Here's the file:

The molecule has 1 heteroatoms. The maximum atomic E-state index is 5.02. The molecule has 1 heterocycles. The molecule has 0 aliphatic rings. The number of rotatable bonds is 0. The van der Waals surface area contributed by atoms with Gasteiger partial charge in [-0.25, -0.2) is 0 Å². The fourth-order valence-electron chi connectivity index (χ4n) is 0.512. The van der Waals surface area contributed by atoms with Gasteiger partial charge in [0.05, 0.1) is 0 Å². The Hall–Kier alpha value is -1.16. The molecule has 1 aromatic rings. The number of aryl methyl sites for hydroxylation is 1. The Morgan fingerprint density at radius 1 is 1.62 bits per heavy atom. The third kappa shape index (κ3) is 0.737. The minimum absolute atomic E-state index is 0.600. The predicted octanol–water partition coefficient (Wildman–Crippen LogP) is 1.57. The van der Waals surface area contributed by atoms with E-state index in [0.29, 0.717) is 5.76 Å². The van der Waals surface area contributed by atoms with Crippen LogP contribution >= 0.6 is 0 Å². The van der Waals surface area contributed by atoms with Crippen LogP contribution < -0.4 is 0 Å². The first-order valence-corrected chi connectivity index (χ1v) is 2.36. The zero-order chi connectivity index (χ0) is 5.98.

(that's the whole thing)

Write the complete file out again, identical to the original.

The molecule has 1 heteroatoms. The maximum atomic E-state index is 5.02. The molecule has 1 heterocycles. The molecule has 0 aliphatic rings. The number of rotatable bonds is 0. The van der Waals surface area contributed by atoms with Gasteiger partial charge in [-0.25, -0.2) is 0 Å². The fourth-order valence-electron chi connectivity index (χ4n) is 0.512. The van der Waals surface area contributed by atoms with Gasteiger partial charge in [0.05, 0.1) is 0 Å². The Hall–Kier alpha value is -1.16. The molecule has 1 aromatic rings. The number of aryl methyl sites for hydroxylation is 1. The Morgan fingerprint density at radius 1 is 1.62 bits per heavy atom. The third kappa shape index (κ3) is 0.737. The minimum absolute atomic E-state index is 0.600. The predicted octanol–water partition coefficient (Wildman–Crippen LogP) is 1.57. The van der Waals surface area contributed by atoms with E-state index in [0.29, 0.717) is 5.76 Å². The van der Waals surface area contributed by atoms with Crippen LogP contribution >= 0.6 is 0 Å². The van der Waals surface area contributed by atoms with Crippen LogP contribution < -0.4 is 0 Å². The first-order valence-corrected chi connectivity index (χ1v) is 2.36. The zero-order chi connectivity index (χ0) is 5.98.